Each week (I do it on a Sunday) plan out the week ahead. Add the kids whereabouts, activities, etc plus your own and your partner’s appointments. From that, you can plan in your meals to then do or order the shopping, before allocating your blocks of work. Estimate how long each task will take and plan it in. Get an idea of tasks you can do when the kids are around, and plan accordingly. I will respond to emails and do my social media quite happily when they are in the next room fighting. However, an on-boarding with a new client requires my husband to referee or take them out so I can concentrate!

Keep on top of incoming tasks and set priorities for them. For example, as and when emails come in from school, make a note on your planner to add to the next week or month.

A side note – mute busy Whatsapp and Facebook groups. That’s all I have to say on that and I am sure other parents will just get me!

Outsource wherever you can

I am suggesting this but I am actually an absolute nightmare for it. I spend all my time helping others without taking on any help myself!! But I am getting better and it is definitely wise to think about what help you can get in. Would it be more beneficial to chuck some money at certain situations in order to have a job done for you? I am talking school dinners instead of packed lunches. How about at home car valeting instead of doing it yourself or taking it somewhere? Would you consider hiring a cleaner, a gardening service, ironing services and doing online shopping? How about arranging car shares for some of your kids activities?

All this saved time adds up and takes the pressure off you.

Fill dead time whilst your children are in activities

Between after-school clubs, activities and parties, we don’t half spend a lot of time running our children around. Now I’m not saying be totally anti-social and if you’re at a kid’s party, go and set yourself up with your laptop on another table away from the parents and work through the screams of soft play. But with forward planning you can box work off whilst you wait somewhere.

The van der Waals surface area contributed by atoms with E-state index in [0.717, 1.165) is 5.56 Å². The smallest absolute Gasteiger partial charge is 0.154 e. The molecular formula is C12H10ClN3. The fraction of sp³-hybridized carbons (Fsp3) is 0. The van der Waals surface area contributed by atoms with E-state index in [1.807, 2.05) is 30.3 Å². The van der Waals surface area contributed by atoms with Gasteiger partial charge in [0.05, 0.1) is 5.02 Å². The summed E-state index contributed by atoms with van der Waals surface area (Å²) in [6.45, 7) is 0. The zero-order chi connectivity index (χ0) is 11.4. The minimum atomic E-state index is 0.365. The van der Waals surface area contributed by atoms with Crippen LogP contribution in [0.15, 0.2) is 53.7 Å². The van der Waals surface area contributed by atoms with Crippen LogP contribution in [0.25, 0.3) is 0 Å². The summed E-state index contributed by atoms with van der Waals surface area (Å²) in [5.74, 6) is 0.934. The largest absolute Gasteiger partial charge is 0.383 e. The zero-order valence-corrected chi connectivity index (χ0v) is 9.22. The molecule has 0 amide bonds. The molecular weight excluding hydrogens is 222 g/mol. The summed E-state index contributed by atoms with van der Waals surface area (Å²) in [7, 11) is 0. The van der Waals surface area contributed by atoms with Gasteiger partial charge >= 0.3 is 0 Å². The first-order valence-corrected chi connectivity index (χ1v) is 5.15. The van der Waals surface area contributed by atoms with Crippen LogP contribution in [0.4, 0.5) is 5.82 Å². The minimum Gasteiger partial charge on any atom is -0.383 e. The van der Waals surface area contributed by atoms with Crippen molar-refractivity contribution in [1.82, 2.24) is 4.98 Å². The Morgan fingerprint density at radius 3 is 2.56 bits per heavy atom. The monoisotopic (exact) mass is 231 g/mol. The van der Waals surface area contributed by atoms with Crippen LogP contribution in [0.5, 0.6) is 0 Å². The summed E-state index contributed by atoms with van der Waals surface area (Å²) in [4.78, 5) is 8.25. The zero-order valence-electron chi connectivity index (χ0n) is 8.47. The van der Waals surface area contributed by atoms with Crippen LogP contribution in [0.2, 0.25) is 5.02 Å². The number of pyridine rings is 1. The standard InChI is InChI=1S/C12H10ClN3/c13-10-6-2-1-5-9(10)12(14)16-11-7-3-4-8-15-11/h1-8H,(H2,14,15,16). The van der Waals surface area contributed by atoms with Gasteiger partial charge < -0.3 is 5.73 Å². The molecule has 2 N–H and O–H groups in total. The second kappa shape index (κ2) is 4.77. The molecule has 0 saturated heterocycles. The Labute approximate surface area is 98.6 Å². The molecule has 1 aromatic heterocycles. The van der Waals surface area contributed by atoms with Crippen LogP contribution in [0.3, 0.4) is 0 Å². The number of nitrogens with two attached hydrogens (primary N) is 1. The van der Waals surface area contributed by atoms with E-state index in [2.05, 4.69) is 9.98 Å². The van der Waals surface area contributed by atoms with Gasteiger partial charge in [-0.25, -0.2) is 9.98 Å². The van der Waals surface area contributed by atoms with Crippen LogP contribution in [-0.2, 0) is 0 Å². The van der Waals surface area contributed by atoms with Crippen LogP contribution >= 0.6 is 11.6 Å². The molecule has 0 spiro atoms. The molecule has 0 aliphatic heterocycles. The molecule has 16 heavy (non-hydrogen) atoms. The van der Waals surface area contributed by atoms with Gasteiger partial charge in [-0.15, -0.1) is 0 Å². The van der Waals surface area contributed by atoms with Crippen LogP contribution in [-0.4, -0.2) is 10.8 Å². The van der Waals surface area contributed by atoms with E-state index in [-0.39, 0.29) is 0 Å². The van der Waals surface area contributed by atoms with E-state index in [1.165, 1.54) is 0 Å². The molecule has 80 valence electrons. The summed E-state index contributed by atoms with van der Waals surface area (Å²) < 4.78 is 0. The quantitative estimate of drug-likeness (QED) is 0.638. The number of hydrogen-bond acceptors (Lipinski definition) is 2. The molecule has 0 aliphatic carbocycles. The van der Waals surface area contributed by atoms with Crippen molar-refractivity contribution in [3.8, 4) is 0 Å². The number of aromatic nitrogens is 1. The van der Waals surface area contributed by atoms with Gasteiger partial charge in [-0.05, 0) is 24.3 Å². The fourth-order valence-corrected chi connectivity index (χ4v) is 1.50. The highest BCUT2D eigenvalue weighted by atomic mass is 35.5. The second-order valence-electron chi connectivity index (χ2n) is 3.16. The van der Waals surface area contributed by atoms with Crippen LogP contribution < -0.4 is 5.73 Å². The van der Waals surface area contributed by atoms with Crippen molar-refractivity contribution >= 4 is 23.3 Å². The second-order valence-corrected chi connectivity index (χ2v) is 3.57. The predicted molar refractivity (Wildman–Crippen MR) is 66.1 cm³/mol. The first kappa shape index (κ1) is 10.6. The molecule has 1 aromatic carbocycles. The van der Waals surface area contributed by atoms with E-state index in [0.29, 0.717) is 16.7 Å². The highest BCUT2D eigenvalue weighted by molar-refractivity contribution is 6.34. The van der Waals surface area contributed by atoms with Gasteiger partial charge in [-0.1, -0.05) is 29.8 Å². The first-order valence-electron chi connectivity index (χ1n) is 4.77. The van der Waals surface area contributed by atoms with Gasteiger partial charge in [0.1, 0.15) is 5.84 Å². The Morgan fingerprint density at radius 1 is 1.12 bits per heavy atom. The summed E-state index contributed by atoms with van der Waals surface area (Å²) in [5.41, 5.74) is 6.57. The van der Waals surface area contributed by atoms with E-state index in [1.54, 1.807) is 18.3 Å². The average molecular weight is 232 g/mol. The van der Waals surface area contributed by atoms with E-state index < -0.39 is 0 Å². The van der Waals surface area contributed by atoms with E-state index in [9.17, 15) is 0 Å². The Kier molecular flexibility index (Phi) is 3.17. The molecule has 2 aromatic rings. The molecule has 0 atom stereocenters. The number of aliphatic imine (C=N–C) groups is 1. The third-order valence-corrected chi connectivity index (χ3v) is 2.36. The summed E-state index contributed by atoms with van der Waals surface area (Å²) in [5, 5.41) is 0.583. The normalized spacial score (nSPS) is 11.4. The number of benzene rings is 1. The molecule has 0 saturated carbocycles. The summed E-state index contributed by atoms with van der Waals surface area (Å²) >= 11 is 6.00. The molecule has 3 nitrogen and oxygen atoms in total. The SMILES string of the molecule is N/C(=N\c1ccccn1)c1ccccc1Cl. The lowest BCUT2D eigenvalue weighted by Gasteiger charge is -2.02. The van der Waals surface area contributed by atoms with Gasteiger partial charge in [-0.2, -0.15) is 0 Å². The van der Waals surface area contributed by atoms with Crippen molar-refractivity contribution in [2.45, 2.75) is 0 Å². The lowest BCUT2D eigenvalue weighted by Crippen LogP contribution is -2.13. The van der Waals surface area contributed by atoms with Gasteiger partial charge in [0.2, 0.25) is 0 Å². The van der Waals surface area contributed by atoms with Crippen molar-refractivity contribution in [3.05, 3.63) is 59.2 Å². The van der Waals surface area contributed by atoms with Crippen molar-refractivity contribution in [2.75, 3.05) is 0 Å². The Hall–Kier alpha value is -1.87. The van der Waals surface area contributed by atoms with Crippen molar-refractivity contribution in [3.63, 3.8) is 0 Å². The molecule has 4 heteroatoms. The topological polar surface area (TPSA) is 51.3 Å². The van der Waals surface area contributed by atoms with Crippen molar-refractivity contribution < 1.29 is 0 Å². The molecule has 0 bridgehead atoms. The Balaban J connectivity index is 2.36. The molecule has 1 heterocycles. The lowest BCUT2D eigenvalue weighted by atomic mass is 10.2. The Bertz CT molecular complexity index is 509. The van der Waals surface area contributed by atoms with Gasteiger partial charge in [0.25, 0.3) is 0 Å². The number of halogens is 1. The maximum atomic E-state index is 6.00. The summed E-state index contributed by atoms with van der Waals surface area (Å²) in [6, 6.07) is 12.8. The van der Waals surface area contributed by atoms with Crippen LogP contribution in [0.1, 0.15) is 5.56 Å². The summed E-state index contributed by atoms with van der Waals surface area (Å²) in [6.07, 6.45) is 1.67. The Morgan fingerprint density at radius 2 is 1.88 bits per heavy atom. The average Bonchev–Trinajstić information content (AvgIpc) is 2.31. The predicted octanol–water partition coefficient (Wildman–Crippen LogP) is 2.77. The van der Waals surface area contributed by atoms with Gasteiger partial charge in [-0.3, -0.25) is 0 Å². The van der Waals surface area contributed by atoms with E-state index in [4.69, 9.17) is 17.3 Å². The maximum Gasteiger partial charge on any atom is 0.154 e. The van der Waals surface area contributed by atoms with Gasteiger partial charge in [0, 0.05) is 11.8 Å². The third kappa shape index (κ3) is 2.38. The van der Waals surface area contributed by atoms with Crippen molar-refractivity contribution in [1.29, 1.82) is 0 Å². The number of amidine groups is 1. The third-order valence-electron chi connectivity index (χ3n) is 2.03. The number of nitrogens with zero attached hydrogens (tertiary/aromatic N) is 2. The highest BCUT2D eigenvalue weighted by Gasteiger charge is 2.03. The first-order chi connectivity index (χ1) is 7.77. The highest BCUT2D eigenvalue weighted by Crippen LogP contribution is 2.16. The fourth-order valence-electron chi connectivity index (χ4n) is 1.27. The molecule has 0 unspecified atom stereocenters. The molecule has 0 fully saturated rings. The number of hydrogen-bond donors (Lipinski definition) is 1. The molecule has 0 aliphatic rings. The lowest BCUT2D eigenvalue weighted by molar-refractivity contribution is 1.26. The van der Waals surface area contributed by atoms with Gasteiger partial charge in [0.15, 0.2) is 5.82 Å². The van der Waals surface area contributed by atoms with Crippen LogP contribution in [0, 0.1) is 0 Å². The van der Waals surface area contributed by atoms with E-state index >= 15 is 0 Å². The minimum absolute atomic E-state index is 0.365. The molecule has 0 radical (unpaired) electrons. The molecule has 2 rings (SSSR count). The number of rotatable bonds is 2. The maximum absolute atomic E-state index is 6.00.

I am fortunate that my daughters’ dance school has a café with wifi so I can work whilst I wait, but even with no wi-fi available to you, what tasks could you do? I will take school forms to fill in, write Christmas cards, make dental/hair appointments, help with my other child’s homework or reading. It does more for your sanity than half an hour scrolling through Insta I promise!!

Don’t sweat the small stuff

At the end of the day, if everyone is happy then you are doing an awesome job mumma! My kitchen constantly has clothes drying and an ironing pile on top of the fridge that nearly touches the ceiling most of the time, but who’s it bothering – not me!! We live in a time of social media, where you are bombarded with seemingly perfect homes and lives. They can make us feel completely inadequate at times.

But I know that however you are handling it, that will be perfect for your family – you know them best.

Conclusion on the work from home tips

I hope these work-from-home tips have helped you with some ideas for balancing working from home online and kids! Some of them you can start straight away, like taking some paperwork in the car with you whilst your child is in a training session or a music lesson! But like with a lot of things, big shifts often come from implementing lots of small incremental measures that are practised consistently over time and just finding what works for you.